For all of these reasons, it is incumbent upon us to ensure that, at the same time as we fight for marriage equality, we fight against the introduction of new religious exceptions, whether in the Marriage Act itself, or the Commonwealth Sex Discrimination Act 1984 (or its state and territory equivalents).
Fortunately, we already have allies in this particular fight. In addition to the Greens, who have long campaigned against religious exceptions, the Australian Labor Party is also firmly opposed to their introduction.
At the recent Guardian Australia/Australian Marriage Equality ‘Why Knot?’ forum in Sydney, I had the opportunity to ask Opposition Leader Bill Shorten the following:
“There is a real risk that, when Malcolm Turnbull finally gets around to drafting it, his Marriage Amendment Bill will seek to include new special rights for civil celebrants and other wedding business-providers to discriminate against LGBTI couples. Just to get it on the record: Mr Shorten, will you commit the Labor Party to voting against any attempt to expand religious exceptions beyond existing provisions and, if they do somehow end up being passed and polluting the Marriage Act, will you seek to repeal them at the earliest available opportunity?”
Mr Shorten’s answer was unexpectedly strong, and reassuring: “Yes, and yes.”
As reported by the Guardian Australia, he went on to note that “[i]t’s not allowed now under the current law – why would we water down existing laws? We don’t need to water down anti-discrimination law to keep some people [who oppose same-sex marriage] happy.”[xii]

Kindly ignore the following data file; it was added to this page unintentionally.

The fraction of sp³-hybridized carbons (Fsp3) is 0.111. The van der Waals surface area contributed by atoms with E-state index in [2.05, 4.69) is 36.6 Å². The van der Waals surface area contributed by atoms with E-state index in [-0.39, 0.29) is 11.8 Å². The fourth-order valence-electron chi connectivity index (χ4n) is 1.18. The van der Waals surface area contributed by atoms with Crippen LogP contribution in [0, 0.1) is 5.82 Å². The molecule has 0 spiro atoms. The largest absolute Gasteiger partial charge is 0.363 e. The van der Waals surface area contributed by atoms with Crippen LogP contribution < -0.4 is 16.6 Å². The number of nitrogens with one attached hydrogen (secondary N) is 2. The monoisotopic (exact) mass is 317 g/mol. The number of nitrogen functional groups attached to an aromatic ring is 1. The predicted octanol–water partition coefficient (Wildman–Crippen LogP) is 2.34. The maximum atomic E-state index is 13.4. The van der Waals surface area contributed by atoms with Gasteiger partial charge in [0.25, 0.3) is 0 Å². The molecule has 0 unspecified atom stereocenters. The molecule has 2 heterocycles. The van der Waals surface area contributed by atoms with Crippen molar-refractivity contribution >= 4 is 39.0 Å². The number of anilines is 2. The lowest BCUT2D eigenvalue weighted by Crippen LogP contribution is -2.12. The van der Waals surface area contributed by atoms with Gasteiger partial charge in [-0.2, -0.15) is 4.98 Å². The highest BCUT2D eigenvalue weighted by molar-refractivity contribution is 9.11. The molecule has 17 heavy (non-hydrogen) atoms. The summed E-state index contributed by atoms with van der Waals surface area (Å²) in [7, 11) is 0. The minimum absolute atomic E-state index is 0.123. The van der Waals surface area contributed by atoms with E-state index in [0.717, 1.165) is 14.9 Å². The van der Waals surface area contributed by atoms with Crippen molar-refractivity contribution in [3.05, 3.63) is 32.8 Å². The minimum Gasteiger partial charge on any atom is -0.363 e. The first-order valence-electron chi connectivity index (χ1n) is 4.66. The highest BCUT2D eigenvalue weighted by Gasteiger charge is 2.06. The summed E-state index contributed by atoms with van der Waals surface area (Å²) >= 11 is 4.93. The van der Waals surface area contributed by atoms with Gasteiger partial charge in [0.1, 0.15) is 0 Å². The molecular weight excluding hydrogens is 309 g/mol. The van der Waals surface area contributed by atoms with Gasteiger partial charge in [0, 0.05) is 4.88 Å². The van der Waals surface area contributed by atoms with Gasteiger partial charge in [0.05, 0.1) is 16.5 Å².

It is possible that, after the Federal election, the combined votes of Labor and the Greens in the Senate will be able to block any attempt by a re-elected Turnbull Liberal-National Government to include expanded religious exceptions as part of its legislative package creating the plebiscite.
However, with a double dissolution election now almost inevitable on July 2nd, and the reduced Senate quotas associated with it, the final result in that Chamber will be especially hard to predict, with a range of minor parties still chances to win the 12th and final seat in each state.
Which means that there are now only two ways to avoid the creation of new special rights to discriminate against LGBTI Australians: for Shorten and Labor to be elected (and then implement their own policy to introduce marriage equality legislation within 100 days), or for a re-elected Prime Minister Turnbull to publicly commit to not introducing new religious exceptions in his own Marriage Amendment Bill.
Given his track record on LGBTI issues since taking over from Tony Abbott last September – selling the LGBTI community out on multiple occasions by ‘gutting’ the Safe Schools program and abandoning his previous personal position against holding a plebiscite – securing any enforceable commitments from Mr Turnbull will likely be an incredibly difficult task.
But, if we are committed to genuine marriage equality, then I believe this is a fight we must take on. Because if we don’t, we might find that we win marriage equality in the next 12 to 18 months but, instead of being able to celebrate achieving a better, fairer and more equal Australia, we are left to deal with new forms of exclusion, discrimination and state-sanctioned homophobia.
[i] Although Greens Senator Sarah Hanson-Young’s Recognition of Foreign Marriages Bill 2014 disappointingly only sought to recognize overseas marriages between “a man and another man or a woman and another woman”.
[ii] As quoted on page 22 of the Senate Committee Report: Matter of a popular vote, in the form of a plebiscite or referendum, on the matter of marriage in Australia, 15 September 2015.
[iii] Thus providing them with the same right to ‘reject’ couples that ministers of religion already enjoy under the Marriage Act.